You have heard and will hear stories of those who understand themselves to have been “healed of their homosexuality” – those who tell moving and compelling stories of God healing them of unhealthy lifestyles, freeing them to become fully and wholly the person God created them to be. I do not doubt the sincerity of their witness, and I praise God if they have found a place of healing and health.

I do not question their healing; I question what it is that has been healed. It is not possible to be healed of something that is not an illness; and we are convinced that sexual orientation itself is morally neutral, that what matters to God is not our sexual orientation but our theological orientation, and when we turn to God and ask to be healed of patterns of behavior that are destructive to ourselves or others, God in God’s grace will heal us whether we are homosexual or heterosexual.

Those who have left behind lives of sexual abuse, addiction and exploitation through God’s healing grace have every right to rejoice and witness to that healing. They do not however, have any right to project their experience onto the lives of committed, same-gender couples who are striving to live lives faithful to each other and to the Gospel. As a point in fact, God’s love changes all of us – but what changes is not our sexual orientation. It is our ability to give and receive love as Christ loved us – to our partners, our families and the world.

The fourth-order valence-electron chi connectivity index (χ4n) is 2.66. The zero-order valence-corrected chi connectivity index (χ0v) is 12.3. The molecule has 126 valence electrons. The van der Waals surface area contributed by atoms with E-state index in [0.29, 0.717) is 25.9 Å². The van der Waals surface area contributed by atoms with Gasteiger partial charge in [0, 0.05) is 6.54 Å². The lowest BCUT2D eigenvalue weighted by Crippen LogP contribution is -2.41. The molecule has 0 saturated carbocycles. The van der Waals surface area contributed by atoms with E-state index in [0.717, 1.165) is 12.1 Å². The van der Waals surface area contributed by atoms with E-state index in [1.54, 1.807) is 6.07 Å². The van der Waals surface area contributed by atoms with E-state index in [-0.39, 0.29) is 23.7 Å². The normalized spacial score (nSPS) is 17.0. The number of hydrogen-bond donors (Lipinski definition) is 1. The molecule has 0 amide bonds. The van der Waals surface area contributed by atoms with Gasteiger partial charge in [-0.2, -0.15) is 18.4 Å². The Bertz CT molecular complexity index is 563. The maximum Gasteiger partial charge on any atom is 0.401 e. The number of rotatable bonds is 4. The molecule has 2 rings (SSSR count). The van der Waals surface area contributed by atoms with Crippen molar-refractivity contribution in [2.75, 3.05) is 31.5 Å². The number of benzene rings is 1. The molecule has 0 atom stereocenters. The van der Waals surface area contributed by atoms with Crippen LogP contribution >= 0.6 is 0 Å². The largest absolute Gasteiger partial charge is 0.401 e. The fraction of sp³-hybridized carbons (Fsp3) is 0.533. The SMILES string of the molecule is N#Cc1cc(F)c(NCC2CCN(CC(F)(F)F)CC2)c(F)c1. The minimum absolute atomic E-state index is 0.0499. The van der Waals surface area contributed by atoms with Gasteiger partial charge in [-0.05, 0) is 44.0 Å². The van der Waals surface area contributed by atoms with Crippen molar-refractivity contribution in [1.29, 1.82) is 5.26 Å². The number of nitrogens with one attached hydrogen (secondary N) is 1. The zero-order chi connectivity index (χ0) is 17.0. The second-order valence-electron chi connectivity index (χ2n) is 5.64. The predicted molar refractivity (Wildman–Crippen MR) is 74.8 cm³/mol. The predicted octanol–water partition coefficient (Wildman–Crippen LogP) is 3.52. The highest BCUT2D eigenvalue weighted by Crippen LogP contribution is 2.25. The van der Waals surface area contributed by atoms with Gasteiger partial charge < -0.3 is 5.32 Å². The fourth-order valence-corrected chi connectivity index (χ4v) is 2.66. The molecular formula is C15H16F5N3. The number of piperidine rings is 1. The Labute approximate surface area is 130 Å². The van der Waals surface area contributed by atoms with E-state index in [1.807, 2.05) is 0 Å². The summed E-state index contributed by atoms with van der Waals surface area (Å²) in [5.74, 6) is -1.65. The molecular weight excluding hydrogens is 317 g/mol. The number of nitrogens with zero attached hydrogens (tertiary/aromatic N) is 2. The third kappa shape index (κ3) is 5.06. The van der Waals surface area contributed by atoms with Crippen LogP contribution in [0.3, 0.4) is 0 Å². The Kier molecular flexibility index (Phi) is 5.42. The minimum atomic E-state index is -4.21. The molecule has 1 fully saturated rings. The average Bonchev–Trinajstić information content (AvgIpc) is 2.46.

One question I often hear is “What kind of values are we teaching our children?” We are teaching our children that, no matter what their sexual orientation, we expect a high standard of relationship that includes fidelity, monogamy, mutual respect and life-long commitment.

We are challenging all couples – gay and straight – to live their lives in relationship within the context of Christian community, both supported by and accountable to their brothers and sisters in Christ.

And we are modeling to gay and lesbian young people – those so tragically at risk for self-loathing and suicide – that there is a place where they can be loved by God, embraced by a community of faith, and where Jesus loves them just as they are as they grow up to be all that they can be.

Our deepest hope is that the differences that challenge us might be overcome by the power of the Gospel that unites us – that the bonds of affection that have historically linked us as members of this worldwide Anglican family will prove stronger than the temptation to say “I have no need of you” when faced with the very real challenges in front of us. Classic Anglicanism has historically focused not on having a detailed and certain knowledge of the mind of God, but on maintaining life and conversation in the faithful community. We believe that no one may ever know it all, but that the Sprit will work with us to achieve a unity that transcends uniformity, and bring us toward truth.

Verna Dozier, one of the great American Biblical scholars, wrote this: “The Christian church succumbs to the temptation to know absolutely when it calls doubt the opposite of faith. Doubt is not the opposite of faith. Fear is. Fear will not risk that even if I am wrong, I will trust that if I move by the light that is given me, knowing it is only finite and partial, I will know more and different things tomorrow than I know today, and I can be open to the new possibility I cannot even imagine today.”